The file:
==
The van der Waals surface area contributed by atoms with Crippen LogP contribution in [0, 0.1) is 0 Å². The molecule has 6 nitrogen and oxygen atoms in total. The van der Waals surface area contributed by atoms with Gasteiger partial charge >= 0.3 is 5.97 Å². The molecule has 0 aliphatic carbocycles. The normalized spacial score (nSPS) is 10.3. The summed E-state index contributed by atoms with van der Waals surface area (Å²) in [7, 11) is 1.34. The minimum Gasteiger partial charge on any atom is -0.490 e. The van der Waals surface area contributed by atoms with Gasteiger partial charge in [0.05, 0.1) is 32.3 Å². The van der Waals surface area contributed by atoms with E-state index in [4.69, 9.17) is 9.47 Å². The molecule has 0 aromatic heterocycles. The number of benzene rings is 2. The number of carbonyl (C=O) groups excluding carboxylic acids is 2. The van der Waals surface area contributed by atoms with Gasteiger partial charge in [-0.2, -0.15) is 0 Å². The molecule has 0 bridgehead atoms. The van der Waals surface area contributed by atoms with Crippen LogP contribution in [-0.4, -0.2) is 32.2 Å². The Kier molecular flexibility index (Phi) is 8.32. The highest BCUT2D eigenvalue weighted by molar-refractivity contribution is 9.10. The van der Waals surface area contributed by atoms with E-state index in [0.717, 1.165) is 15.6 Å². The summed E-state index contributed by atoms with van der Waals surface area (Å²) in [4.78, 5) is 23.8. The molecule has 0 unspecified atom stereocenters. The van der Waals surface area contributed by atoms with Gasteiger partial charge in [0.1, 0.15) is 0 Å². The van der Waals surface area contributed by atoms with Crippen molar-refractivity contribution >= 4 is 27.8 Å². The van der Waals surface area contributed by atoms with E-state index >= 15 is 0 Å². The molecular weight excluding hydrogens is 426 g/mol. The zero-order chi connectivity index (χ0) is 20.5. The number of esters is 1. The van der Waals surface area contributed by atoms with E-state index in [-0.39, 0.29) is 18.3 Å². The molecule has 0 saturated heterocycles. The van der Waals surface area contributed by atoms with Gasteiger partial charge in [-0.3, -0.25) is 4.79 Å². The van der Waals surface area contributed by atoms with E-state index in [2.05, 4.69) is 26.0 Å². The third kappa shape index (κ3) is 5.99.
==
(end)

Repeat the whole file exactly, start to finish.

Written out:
The van der Waals surface area contributed by atoms with Crippen LogP contribution in [0, 0.1) is 0 Å². The molecule has 6 nitrogen and oxygen atoms in total. The van der Waals surface area contributed by atoms with Gasteiger partial charge >= 0.3 is 5.97 Å². The molecule has 0 aliphatic carbocycles. The normalized spacial score (nSPS) is 10.3. The summed E-state index contributed by atoms with van der Waals surface area (Å²) in [7, 11) is 1.34. The minimum Gasteiger partial charge on any atom is -0.490 e. The van der Waals surface area contributed by atoms with Gasteiger partial charge in [0.05, 0.1) is 32.3 Å². The van der Waals surface area contributed by atoms with E-state index in [4.69, 9.17) is 9.47 Å². The molecule has 0 aromatic heterocycles. The number of benzene rings is 2. The number of carbonyl (C=O) groups excluding carboxylic acids is 2. The van der Waals surface area contributed by atoms with Gasteiger partial charge in [-0.2, -0.15) is 0 Å². The molecule has 0 bridgehead atoms. The van der Waals surface area contributed by atoms with Crippen LogP contribution in [-0.4, -0.2) is 32.2 Å². The Kier molecular flexibility index (Phi) is 8.32. The highest BCUT2D eigenvalue weighted by molar-refractivity contribution is 9.10. The van der Waals surface area contributed by atoms with E-state index in [0.717, 1.165) is 15.6 Å². The summed E-state index contributed by atoms with van der Waals surface area (Å²) in [4.78, 5) is 23.8. The molecule has 0 unspecified atom stereocenters. The van der Waals surface area contributed by atoms with Gasteiger partial charge in [0.1, 0.15) is 0 Å². The van der Waals surface area contributed by atoms with Crippen molar-refractivity contribution >= 4 is 27.8 Å². The van der Waals surface area contributed by atoms with E-state index >= 15 is 0 Å². The molecular weight excluding hydrogens is 426 g/mol. The zero-order chi connectivity index (χ0) is 20.5. The number of esters is 1. The van der Waals surface area contributed by atoms with E-state index in [-0.39, 0.29) is 18.3 Å². The molecule has 0 saturated heterocycles. The van der Waals surface area contributed by atoms with Gasteiger partial charge in [-0.3, -0.25) is 4.79 Å². The van der Waals surface area contributed by atoms with E-state index in [2.05, 4.69) is 26.0 Å². The third kappa shape index (κ3) is 5.99.